Wednesday, November 13, 2019

Medical Analysis of The JFK Assassination :: John F. Kennedy American History Essays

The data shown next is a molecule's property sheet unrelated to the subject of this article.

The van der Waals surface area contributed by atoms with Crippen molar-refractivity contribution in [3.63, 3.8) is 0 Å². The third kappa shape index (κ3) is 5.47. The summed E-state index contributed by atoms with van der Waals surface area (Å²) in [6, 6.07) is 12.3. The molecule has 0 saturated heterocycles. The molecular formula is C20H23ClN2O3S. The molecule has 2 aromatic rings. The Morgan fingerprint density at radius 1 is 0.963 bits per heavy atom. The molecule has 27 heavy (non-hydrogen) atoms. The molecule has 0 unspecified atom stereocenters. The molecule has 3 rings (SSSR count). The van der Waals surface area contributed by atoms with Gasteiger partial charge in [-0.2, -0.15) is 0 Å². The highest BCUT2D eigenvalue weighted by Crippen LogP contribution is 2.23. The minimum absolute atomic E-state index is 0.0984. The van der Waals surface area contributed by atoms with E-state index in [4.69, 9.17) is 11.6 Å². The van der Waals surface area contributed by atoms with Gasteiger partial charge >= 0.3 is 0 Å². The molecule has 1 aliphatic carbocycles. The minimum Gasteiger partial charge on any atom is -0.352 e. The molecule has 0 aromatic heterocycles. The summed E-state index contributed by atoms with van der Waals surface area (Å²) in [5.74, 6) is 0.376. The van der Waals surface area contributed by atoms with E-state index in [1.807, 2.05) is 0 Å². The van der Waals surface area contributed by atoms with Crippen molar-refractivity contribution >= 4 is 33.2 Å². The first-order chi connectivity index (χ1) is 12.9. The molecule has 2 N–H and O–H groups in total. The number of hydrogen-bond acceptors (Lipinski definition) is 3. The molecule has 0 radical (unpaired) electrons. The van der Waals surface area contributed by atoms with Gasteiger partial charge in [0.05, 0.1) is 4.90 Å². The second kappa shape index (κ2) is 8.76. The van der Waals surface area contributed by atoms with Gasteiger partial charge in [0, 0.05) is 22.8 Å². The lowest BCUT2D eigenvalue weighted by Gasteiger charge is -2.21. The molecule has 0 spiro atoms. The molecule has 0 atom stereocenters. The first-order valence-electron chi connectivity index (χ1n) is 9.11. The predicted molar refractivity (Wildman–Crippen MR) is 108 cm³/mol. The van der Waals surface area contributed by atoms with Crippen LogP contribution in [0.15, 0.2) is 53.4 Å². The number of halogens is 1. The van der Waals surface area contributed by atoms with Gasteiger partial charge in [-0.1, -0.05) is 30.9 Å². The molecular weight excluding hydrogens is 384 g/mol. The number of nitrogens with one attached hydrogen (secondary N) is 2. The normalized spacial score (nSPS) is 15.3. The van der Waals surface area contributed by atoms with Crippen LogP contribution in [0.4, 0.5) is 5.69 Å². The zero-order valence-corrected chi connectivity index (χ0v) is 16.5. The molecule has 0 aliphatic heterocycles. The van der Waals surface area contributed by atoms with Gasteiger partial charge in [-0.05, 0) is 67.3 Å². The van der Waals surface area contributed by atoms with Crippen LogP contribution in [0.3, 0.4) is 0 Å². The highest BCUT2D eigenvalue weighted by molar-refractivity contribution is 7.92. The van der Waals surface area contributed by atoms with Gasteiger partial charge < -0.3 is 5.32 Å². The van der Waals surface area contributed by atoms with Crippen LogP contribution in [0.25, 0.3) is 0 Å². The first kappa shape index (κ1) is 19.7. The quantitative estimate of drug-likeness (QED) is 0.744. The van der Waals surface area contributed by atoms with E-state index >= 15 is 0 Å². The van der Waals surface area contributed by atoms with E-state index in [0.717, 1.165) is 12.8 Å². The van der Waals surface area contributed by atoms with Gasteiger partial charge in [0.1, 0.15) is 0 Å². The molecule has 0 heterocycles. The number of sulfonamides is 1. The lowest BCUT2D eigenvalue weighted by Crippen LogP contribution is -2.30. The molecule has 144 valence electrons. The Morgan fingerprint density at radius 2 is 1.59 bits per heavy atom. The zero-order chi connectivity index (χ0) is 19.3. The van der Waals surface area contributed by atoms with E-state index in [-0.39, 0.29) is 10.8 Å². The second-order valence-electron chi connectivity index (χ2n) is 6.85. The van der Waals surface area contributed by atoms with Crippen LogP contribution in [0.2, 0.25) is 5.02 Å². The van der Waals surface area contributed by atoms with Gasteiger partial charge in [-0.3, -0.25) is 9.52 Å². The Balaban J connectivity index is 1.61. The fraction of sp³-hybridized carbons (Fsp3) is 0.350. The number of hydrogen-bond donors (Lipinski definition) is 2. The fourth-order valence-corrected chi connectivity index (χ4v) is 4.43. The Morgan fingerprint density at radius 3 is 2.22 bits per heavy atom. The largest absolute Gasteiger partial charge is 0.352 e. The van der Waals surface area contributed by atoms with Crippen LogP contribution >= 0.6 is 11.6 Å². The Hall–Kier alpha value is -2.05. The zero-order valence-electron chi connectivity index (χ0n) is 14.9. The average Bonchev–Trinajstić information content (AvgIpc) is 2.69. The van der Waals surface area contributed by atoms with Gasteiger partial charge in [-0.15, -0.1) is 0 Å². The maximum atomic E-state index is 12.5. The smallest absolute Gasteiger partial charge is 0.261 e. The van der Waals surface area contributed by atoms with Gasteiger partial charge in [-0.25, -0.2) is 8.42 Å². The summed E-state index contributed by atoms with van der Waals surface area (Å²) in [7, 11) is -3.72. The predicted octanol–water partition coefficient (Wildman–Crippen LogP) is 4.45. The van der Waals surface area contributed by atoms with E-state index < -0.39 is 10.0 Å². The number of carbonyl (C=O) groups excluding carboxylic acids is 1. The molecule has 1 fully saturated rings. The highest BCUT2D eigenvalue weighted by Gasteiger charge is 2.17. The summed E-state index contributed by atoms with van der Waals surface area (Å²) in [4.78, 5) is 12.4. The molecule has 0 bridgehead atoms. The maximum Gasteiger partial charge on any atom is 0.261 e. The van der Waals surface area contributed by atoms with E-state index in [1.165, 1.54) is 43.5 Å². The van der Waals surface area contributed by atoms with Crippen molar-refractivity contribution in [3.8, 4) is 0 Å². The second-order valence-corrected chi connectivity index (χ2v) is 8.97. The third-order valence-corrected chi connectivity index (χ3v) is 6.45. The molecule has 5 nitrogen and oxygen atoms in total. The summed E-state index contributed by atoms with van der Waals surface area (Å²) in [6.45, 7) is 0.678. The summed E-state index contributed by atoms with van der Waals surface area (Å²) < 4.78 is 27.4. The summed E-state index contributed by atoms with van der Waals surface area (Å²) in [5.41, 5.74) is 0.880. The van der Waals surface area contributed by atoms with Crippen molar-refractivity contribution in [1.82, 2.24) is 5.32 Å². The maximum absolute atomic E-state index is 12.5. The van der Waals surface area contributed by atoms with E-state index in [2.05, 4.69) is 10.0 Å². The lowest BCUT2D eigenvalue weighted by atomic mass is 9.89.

Medical Analysis of The JFK Assassination Dr. Charles Crenshaw's book Conspiracy of Silence caused a minor sensation when it was released in 1992, even attracting the attention of the New York Times. Coauthored by Jens Hansen and Gary Shaw, it told several conspiratorial stories about the assassination, and especially about the role of Dr. Crenshaw, then a resident physician at Parkland Hospital, in the care of John Kennedy and Lee Harvey Oswald. It has since been reprinted as Trauma Room One. Among the "interesting" things that Crenshaw claims are: The back of Kennedy's head was blown out, clearly implying a shot from the Grassy Knoll in front of Kennedy. A small wound in Kennedy's throat was an entrance wound, proving a shot from the front, and not from the Sniper's Nest behind Kennedy. Parkland doctors, knowing there was a conspiracy, have feared to speak out. The President's body was altered between Parkland Hospital and the autopsy at Bethesda. And the most sensational: Lyndon Johnson called the operating room were Oswald was being treated and demanded a confession be extracted from the accused assassin. Conspiracy authors, wanting to push the idea of a shot from the Grassy Knoll, have lapped up Crenshaw's account. For example, Gary Aguilar quotes Crenshaw as follows: He, with co-authors, Jens Hansen and Gary Shaw, recently published a book, "Conspiracy of Silence" (Crenshaw, CA, Hansen, J, Shaw, G. "Conspiracy of Silence". 1992, New York, Signet). Crenshaw has claimed both in his book and in public interviews that the President's head wound was posterior on the right side. In "Conspiracy of Silence" he wrote, "I walked to the President's head to get a closer look. His entire right cerebral hemisphere appeared to be gone. It looked like a crater—an empty cavity. " Conspiracy writer Gary Aguilar accepts Crenshaw's account. His essay on supposed "back of the head" witnesses is useful and interesting — although many of his assessments of the testimony are to be treated skeptically. How does Crenshaw know such things? According to the book, he had a central role in treating Kennedy. Yet when the New York Times called up Crenshaw in reponse to his book, he backed away from the book's claims as to how central he was, saying that Hansen and Shaw "took poetic license" on this issue. Crenshaw "admitted . . .that the role he played in Kennedy's case was minor." See the Times of May 26, 1992. It hardly inspires confidence in the book when Crenshaw says things like this.

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